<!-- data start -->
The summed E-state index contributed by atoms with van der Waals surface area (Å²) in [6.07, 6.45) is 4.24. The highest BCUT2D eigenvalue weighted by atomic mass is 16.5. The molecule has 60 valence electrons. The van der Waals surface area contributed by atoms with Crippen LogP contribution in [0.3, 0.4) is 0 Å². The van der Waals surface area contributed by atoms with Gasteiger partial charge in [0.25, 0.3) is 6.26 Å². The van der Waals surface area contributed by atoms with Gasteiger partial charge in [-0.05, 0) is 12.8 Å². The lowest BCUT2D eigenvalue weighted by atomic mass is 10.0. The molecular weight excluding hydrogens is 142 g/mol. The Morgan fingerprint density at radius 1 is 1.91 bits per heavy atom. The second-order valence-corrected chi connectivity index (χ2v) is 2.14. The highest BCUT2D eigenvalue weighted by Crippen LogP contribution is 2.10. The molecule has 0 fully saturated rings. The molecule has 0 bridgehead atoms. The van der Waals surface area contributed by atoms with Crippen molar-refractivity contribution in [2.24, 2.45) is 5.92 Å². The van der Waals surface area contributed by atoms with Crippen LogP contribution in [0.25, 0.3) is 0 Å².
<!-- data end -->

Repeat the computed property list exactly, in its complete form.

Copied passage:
The summed E-state index contributed by atoms with van der Waals surface area (Å²) in [6.07, 6.45) is 4.24. The highest BCUT2D eigenvalue weighted by atomic mass is 16.5. The molecule has 60 valence electrons. The van der Waals surface area contributed by atoms with Crippen LogP contribution in [0.3, 0.4) is 0 Å². The van der Waals surface area contributed by atoms with Gasteiger partial charge in [0.25, 0.3) is 6.26 Å². The van der Waals surface area contributed by atoms with Gasteiger partial charge in [-0.05, 0) is 12.8 Å². The lowest BCUT2D eigenvalue weighted by atomic mass is 10.0. The molecular weight excluding hydrogens is 142 g/mol. The Morgan fingerprint density at radius 1 is 1.91 bits per heavy atom. The second-order valence-corrected chi connectivity index (χ2v) is 2.14. The highest BCUT2D eigenvalue weighted by Crippen LogP contribution is 2.10. The molecule has 0 fully saturated rings. The molecule has 0 bridgehead atoms. The van der Waals surface area contributed by atoms with Crippen molar-refractivity contribution in [2.24, 2.45) is 5.92 Å². The van der Waals surface area contributed by atoms with Crippen LogP contribution in [0.25, 0.3) is 0 Å².